The most likely reason I haven’t answered your email

Manic Mumbling | The most likely reason I haven't answered your email. You could be opportunity knocking, or just someone asking for another favorLast week I received an invitation from Ashley in Alabama. It was less of an invitation, really, than a summons. Ashley’s PR firm is starting a blog targeting women “of a certain age,” featuring content that will focus on what they’ve decided are some of our favorite F-words: family, friendship, faith, fashion, friendship, fitness, finances and funny.

Ashley’s firm would like original, carefully edited copy, 500 – 800 words, please, accompanied by original photos and/or graphics. They reserve the right to do a little additional editing.

I know what you’re thinking. Ashley left out a few F-words. Like the Fortunes they aren’t paying for all that original content. Then there’s the Foolishness of my using my Free Time to come up with an entire blog dedicated to all kinds of F words like Flatulence, Fandango, and … and whatever else I might think of that starts with F.

Anyway, I didn’t answer Ashley’s email. At least not right away.

Confession time: I don’t actually answer 99% of the queries I receive through my blog. It’s impolite, I know, and really tears me up. But it’s also kind of a favor. I’ve stated right on my contact page I’m likely to make fun of people who ask for free stuff to support their commercial endeavors.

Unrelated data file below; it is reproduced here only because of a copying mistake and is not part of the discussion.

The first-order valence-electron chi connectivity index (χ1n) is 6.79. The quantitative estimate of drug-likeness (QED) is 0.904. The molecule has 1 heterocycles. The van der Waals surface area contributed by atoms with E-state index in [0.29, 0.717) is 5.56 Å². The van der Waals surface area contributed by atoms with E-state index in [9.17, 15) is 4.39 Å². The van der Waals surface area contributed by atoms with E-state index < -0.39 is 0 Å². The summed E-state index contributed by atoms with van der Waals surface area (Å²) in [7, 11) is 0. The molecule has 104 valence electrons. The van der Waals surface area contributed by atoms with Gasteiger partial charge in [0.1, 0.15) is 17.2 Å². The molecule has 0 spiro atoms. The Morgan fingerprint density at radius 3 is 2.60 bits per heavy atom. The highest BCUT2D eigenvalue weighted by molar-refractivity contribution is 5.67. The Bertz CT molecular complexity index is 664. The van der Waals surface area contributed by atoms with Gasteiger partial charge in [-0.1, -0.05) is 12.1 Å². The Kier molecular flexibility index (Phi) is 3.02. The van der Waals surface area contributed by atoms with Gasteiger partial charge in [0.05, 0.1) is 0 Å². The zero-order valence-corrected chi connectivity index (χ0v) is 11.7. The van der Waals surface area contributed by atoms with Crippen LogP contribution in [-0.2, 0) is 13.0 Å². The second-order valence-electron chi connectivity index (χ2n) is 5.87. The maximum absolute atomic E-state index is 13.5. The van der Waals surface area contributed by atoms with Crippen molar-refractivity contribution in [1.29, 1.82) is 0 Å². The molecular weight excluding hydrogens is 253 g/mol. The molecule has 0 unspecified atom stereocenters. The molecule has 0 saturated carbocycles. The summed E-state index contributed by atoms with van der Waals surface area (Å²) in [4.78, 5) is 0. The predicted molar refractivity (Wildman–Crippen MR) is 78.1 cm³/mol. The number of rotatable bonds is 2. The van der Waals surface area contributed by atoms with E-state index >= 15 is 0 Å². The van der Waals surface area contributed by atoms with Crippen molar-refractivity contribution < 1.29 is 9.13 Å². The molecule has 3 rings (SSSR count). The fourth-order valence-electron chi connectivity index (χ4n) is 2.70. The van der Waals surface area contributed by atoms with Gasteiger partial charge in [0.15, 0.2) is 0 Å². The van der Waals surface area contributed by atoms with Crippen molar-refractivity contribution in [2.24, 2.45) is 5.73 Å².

I’m sure every blogger on the planet is in the same boat as I, receiving regular requests to review games and toys, handbags, mattresses, skin care products, diets, or baby gear; invited to provide content for someone else’s blog, or editorial space on our own sites. All for free. All of which we’re told we should do because it’s likely to be of interest to our readers.

Well, hell, I’m not all that in tune to what’s of interest to my readers, judging by my wildly fluctuating stats. How is it that some marketer in Hoboken, or wherever, happens to have that inside scoop?

To tell you the god’s-honest truth, some days you’re probably likely to get more visibility for your product if I slapped a bumper sticker on the back of my nine year-old Prius, than if I posted a review on my blog.

Now, to be fair to Ashley, I do say on my contact page I’m open to guest blogging invitations. When I wrote that, I was thinking of other bloggers, and this fabulous, little community we have of talented, funny, generous people who do a great deal of cross promotion and love-sharing. Writers can ask for free stuff without fear of ridicule, and I’ll oblige as often as I can. It’s a little different for some PR firm somewhere, which probably just wants to say to their client “lookit the big pool of talent we have on hand to promote your new line of skin toner.”

I’m not keen on being anyone’s back-pocket blogger. Not unless it pays the mortgage, honey.

But maybe I should just be all a-twitter over invitations like these to do everyone a freaking favor so they can make money. I mean, what I’m doing here is obviously easy as falling off a log, I might as well be willing to do it for someone else on demand, at no charge.